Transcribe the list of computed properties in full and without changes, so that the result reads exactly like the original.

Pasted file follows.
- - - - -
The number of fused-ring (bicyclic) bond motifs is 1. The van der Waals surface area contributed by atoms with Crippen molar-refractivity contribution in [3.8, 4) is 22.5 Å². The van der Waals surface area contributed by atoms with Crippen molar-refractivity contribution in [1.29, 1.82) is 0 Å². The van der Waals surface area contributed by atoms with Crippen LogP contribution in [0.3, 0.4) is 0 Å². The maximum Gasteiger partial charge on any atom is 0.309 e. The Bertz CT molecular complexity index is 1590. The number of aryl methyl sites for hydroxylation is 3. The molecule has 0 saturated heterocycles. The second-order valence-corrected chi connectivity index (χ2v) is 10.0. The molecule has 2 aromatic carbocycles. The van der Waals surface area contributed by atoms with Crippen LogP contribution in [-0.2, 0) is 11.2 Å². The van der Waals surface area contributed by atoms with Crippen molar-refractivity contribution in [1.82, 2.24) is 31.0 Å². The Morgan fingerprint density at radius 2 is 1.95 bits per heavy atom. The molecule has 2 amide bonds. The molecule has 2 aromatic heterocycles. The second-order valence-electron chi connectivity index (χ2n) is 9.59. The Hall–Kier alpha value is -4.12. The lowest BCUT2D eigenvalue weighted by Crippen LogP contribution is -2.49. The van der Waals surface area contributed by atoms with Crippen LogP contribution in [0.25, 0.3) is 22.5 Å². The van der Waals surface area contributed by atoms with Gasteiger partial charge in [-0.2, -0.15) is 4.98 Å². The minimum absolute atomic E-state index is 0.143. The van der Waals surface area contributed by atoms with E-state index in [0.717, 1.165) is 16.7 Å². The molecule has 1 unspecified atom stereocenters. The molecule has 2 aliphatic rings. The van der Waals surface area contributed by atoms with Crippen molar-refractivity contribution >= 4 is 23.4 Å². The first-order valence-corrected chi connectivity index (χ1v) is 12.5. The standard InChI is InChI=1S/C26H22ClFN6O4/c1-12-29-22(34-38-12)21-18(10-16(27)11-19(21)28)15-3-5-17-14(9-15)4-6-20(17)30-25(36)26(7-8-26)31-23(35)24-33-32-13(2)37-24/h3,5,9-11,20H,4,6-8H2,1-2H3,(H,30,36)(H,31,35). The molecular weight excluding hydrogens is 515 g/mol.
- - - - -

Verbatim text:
The number of fused-ring (bicyclic) bond motifs is 1. The van der Waals surface area contributed by atoms with Crippen molar-refractivity contribution in [3.8, 4) is 22.5 Å². The van der Waals surface area contributed by atoms with Crippen molar-refractivity contribution in [1.29, 1.82) is 0 Å². The van der Waals surface area contributed by atoms with Crippen LogP contribution in [0.3, 0.4) is 0 Å². The maximum Gasteiger partial charge on any atom is 0.309 e. The Bertz CT molecular complexity index is 1590. The number of aryl methyl sites for hydroxylation is 3. The molecule has 0 saturated heterocycles. The second-order valence-corrected chi connectivity index (χ2v) is 10.0. The molecule has 2 aromatic carbocycles. The van der Waals surface area contributed by atoms with Crippen LogP contribution in [-0.2, 0) is 11.2 Å². The van der Waals surface area contributed by atoms with Crippen molar-refractivity contribution in [1.82, 2.24) is 31.0 Å². The Morgan fingerprint density at radius 2 is 1.95 bits per heavy atom. The molecule has 2 amide bonds. The molecule has 2 aromatic heterocycles. The second-order valence-electron chi connectivity index (χ2n) is 9.59. The Hall–Kier alpha value is -4.12. The lowest BCUT2D eigenvalue weighted by Crippen LogP contribution is -2.49. The van der Waals surface area contributed by atoms with Crippen LogP contribution in [0.25, 0.3) is 22.5 Å². The van der Waals surface area contributed by atoms with Gasteiger partial charge in [-0.2, -0.15) is 4.98 Å². The minimum absolute atomic E-state index is 0.143. The van der Waals surface area contributed by atoms with E-state index in [0.717, 1.165) is 16.7 Å². The molecule has 1 unspecified atom stereocenters. The molecule has 2 aliphatic rings. The van der Waals surface area contributed by atoms with Crippen molar-refractivity contribution >= 4 is 23.4 Å². The first-order valence-corrected chi connectivity index (χ1v) is 12.5. The standard InChI is InChI=1S/C26H22ClFN6O4/c1-12-29-22(34-38-12)21-18(10-16(27)11-19(21)28)15-3-5-17-14(9-15)4-6-20(17)30-25(36)26(7-8-26)31-23(35)24-33-32-13(2)37-24/h3,5,9-11,20H,4,6-8H2,1-2H3,(H,30,36)(H,31,35). The molecular weight excluding hydrogens is 515 g/mol.